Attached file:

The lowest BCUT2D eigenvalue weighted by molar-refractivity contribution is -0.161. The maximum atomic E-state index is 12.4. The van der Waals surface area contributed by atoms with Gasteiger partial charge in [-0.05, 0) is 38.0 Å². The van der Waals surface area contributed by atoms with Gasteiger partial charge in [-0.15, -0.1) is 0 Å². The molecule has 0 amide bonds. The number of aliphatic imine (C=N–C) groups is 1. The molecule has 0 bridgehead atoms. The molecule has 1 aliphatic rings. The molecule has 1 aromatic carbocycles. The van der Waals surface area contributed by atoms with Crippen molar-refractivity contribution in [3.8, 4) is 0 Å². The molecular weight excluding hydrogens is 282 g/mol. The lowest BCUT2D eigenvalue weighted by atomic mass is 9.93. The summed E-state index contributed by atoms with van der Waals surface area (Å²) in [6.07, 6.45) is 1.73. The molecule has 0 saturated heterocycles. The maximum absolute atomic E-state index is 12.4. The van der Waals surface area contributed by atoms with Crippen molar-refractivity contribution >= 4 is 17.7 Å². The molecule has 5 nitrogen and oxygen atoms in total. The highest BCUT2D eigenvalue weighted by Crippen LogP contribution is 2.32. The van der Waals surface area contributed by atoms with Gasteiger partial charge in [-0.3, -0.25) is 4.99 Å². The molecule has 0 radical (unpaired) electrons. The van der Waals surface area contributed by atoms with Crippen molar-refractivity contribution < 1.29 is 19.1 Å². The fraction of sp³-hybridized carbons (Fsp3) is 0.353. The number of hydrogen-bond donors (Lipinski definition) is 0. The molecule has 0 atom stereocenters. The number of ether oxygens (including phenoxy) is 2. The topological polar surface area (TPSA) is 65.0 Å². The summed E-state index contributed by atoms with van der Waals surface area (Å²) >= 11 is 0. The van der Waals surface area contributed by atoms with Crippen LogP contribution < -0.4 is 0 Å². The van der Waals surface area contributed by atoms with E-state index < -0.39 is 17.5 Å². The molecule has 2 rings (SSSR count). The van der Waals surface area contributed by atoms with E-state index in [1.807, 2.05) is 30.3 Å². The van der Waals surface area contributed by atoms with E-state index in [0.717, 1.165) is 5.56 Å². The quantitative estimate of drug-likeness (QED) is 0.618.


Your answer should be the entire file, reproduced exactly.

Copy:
The lowest BCUT2D eigenvalue weighted by molar-refractivity contribution is -0.161. The maximum atomic E-state index is 12.4. The van der Waals surface area contributed by atoms with Gasteiger partial charge in [-0.05, 0) is 38.0 Å². The van der Waals surface area contributed by atoms with Gasteiger partial charge in [-0.15, -0.1) is 0 Å². The molecule has 0 amide bonds. The number of aliphatic imine (C=N–C) groups is 1. The molecule has 0 bridgehead atoms. The molecule has 1 aliphatic rings. The molecule has 1 aromatic carbocycles. The van der Waals surface area contributed by atoms with Crippen molar-refractivity contribution in [3.8, 4) is 0 Å². The molecular weight excluding hydrogens is 282 g/mol. The lowest BCUT2D eigenvalue weighted by atomic mass is 9.93. The summed E-state index contributed by atoms with van der Waals surface area (Å²) in [6.07, 6.45) is 1.73. The molecule has 0 saturated heterocycles. The maximum absolute atomic E-state index is 12.4. The van der Waals surface area contributed by atoms with Crippen molar-refractivity contribution >= 4 is 17.7 Å². The molecule has 5 nitrogen and oxygen atoms in total. The highest BCUT2D eigenvalue weighted by Crippen LogP contribution is 2.32. The van der Waals surface area contributed by atoms with Gasteiger partial charge in [-0.3, -0.25) is 4.99 Å². The molecule has 0 radical (unpaired) electrons. The van der Waals surface area contributed by atoms with Crippen molar-refractivity contribution < 1.29 is 19.1 Å². The fraction of sp³-hybridized carbons (Fsp3) is 0.353. The number of hydrogen-bond donors (Lipinski definition) is 0. The molecule has 0 atom stereocenters. The number of ether oxygens (including phenoxy) is 2. The topological polar surface area (TPSA) is 65.0 Å². The summed E-state index contributed by atoms with van der Waals surface area (Å²) >= 11 is 0. The van der Waals surface area contributed by atoms with Crippen LogP contribution < -0.4 is 0 Å². The van der Waals surface area contributed by atoms with E-state index < -0.39 is 17.5 Å². The molecule has 2 rings (SSSR count). The van der Waals surface area contributed by atoms with E-state index in [1.807, 2.05) is 30.3 Å². The van der Waals surface area contributed by atoms with E-state index in [0.717, 1.165) is 5.56 Å². The quantitative estimate of drug-likeness (QED) is 0.618.